AR in France has five differences

Julie Desbenoit and I have identified five key differences about analyst relations in France. Julie’s been helping my colleagues Oscar, Emma and Elisa, who are working on a new Kea Company service to help analyst relations managers. Julie and I have been speaking with AR professionals in France and these are the findings we both came to.

  1. Companies need to speak French to be understood by analysts and by customers in France. French companies are attached to the habit of working in French. One powerful way to improve the confidence of each side of a business relationship in France is to speak the language of the country. Trusted relationships also depend on understanding the local realities. French companies need to be confident that individual analysts have a good understanding of the French market if they are to be sure that she or he has good skills.  The French market is relatively formalised and buying choices require a lot of data. An analyst has to show that they have more granular data to hand if they are to be taken seriously by buyers. Much of that is about the
  2. French companies have to be sure that individual analysts have a good understanding of the French market if they are to be sure that she or he has good skills.  The French market is relatively formalised and buying choices require a lot of data. An analyst has to show that they have more granular data to hand if they are to be taken seriously by buyers. Much of that is about the credibility of individuals rather than of companies. French companies choose individual analysts on the basis of their personal credibility unlike businesses in the English-speaking countries where a consulting firm might be hired without knowing in advance the staff who will work on the project. Unlike firms in developing countries that might want to take best practises from the USA or Germany, for example, many French companies look for solutions that have been proven in France and have no confidence that solutions successful elsewhere will be similarly successful in their country. Furthermore, while analysts’ customers in many countries might be unconcerned about where the analyst is from or where they are based,  an unusually strong trait of French managers is to test whether the people they hire are good, rather than trusting references. Since these managers often cannot be an expert in the domain of the analyst, testing the analysts understanding of their national market is a crucial test of their knowledge.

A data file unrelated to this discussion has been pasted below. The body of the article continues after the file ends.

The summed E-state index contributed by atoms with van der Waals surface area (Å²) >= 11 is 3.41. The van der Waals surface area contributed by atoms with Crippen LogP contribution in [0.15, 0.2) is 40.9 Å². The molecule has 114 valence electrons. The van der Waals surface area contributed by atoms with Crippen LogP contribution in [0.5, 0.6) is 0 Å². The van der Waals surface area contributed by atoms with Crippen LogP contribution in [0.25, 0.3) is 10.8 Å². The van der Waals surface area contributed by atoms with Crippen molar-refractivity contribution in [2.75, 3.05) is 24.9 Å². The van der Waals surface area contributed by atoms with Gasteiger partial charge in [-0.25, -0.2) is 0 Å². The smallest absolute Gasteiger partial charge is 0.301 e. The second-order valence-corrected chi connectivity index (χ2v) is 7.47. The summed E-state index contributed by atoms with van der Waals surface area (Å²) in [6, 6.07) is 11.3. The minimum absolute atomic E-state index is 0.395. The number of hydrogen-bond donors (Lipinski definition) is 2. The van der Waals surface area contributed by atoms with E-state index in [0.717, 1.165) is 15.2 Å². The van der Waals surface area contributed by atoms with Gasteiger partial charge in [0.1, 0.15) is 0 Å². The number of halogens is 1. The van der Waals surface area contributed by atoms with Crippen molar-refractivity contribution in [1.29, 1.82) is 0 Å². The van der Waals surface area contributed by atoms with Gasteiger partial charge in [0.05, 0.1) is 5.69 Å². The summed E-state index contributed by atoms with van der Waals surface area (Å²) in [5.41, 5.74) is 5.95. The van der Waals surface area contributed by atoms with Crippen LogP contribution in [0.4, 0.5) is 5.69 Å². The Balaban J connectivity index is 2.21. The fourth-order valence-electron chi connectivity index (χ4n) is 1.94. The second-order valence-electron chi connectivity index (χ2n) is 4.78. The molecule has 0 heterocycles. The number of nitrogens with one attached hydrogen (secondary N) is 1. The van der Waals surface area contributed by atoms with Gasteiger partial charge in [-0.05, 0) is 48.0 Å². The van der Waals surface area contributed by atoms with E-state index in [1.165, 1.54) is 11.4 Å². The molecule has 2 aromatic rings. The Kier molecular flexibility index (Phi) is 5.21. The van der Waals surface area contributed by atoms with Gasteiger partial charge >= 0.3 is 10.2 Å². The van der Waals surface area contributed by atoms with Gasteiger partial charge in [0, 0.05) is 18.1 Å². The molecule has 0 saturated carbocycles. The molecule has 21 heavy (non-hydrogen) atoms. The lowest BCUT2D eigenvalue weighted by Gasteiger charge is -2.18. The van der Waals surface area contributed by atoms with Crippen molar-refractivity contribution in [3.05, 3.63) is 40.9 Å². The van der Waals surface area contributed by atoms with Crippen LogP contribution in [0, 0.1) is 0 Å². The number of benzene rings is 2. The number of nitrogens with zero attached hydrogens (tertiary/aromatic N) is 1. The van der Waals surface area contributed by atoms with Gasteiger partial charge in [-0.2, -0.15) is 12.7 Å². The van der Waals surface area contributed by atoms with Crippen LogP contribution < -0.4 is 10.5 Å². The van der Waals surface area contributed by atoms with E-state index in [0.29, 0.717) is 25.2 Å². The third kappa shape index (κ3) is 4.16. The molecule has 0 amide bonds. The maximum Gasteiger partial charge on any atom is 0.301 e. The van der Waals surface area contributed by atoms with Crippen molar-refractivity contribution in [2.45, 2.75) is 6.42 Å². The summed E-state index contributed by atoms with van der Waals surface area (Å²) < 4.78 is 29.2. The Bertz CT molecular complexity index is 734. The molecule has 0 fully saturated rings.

3. The most noticeable national difference is perhaps between French AR and that in the US. The way that analysts see the needs of customers and companies are quite different. The way French businesses work and their expectations are also different. Because of that, AR has to give different information, in different ways, and to a very different level of depth. It cannot reuse English-language materials in the same way. Global case studies, especially of US brands, are not as highly valued.
  4. The needs of French companies are rather more similar to those of other western European countries than they are in the USA. France might be an extreme example: indeed, German managers might speak English better than French ones, but to some degree we can say that the mainland European countries are broadly similar.
  5. Finally, the French AR community is less of a community. There are over 100 analyst relations people in France but most of they are not actively in communication with those in other firms. There’s more protection of information inside the company, and little encouragement by senior marketers for their specialists to speak to peers in other businesses. That increases information asymmetry and increases the supplier power of the analysts firms when they sell to French vendors.
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